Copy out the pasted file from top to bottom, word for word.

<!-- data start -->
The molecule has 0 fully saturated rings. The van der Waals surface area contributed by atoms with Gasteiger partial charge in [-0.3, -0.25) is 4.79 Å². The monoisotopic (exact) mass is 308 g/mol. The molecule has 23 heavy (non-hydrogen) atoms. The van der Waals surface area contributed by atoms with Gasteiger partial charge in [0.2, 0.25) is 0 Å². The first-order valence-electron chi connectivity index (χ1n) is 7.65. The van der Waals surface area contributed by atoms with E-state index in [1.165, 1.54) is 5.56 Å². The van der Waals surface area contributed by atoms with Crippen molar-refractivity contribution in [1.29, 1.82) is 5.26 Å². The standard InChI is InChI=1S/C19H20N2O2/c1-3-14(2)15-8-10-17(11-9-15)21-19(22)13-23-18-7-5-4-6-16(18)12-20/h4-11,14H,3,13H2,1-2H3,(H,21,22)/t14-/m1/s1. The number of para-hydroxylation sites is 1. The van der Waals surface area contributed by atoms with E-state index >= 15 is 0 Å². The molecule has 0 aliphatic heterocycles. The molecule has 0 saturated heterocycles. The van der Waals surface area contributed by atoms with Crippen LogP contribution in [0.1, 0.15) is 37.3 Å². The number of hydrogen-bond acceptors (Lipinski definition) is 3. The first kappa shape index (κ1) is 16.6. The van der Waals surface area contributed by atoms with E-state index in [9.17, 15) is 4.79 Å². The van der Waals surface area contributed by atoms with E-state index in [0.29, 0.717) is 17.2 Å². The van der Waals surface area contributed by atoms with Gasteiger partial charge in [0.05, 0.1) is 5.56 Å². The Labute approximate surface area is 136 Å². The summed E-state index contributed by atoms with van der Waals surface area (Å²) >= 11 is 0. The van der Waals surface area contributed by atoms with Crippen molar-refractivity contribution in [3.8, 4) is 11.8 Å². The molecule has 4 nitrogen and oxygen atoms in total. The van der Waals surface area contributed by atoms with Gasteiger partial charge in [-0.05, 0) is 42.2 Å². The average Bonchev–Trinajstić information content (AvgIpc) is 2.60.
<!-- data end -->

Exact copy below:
The molecule has 0 fully saturated rings. The van der Waals surface area contributed by atoms with Gasteiger partial charge in [-0.3, -0.25) is 4.79 Å². The monoisotopic (exact) mass is 308 g/mol. The molecule has 23 heavy (non-hydrogen) atoms. The van der Waals surface area contributed by atoms with Gasteiger partial charge in [0.2, 0.25) is 0 Å². The first-order valence-electron chi connectivity index (χ1n) is 7.65. The van der Waals surface area contributed by atoms with E-state index in [1.165, 1.54) is 5.56 Å². The van der Waals surface area contributed by atoms with Crippen molar-refractivity contribution in [1.29, 1.82) is 5.26 Å². The standard InChI is InChI=1S/C19H20N2O2/c1-3-14(2)15-8-10-17(11-9-15)21-19(22)13-23-18-7-5-4-6-16(18)12-20/h4-11,14H,3,13H2,1-2H3,(H,21,22)/t14-/m1/s1. The number of para-hydroxylation sites is 1. The van der Waals surface area contributed by atoms with E-state index >= 15 is 0 Å². The molecule has 0 aliphatic heterocycles. The molecule has 0 saturated heterocycles. The van der Waals surface area contributed by atoms with Crippen LogP contribution in [0.1, 0.15) is 37.3 Å². The number of hydrogen-bond acceptors (Lipinski definition) is 3. The first kappa shape index (κ1) is 16.6. The van der Waals surface area contributed by atoms with E-state index in [9.17, 15) is 4.79 Å². The van der Waals surface area contributed by atoms with E-state index in [0.29, 0.717) is 17.2 Å². The van der Waals surface area contributed by atoms with Gasteiger partial charge in [0.05, 0.1) is 5.56 Å². The Labute approximate surface area is 136 Å². The summed E-state index contributed by atoms with van der Waals surface area (Å²) >= 11 is 0. The van der Waals surface area contributed by atoms with Crippen molar-refractivity contribution in [3.8, 4) is 11.8 Å². The molecule has 4 nitrogen and oxygen atoms in total. The van der Waals surface area contributed by atoms with Gasteiger partial charge in [-0.05, 0) is 42.2 Å². The average Bonchev–Trinajstić information content (AvgIpc) is 2.60.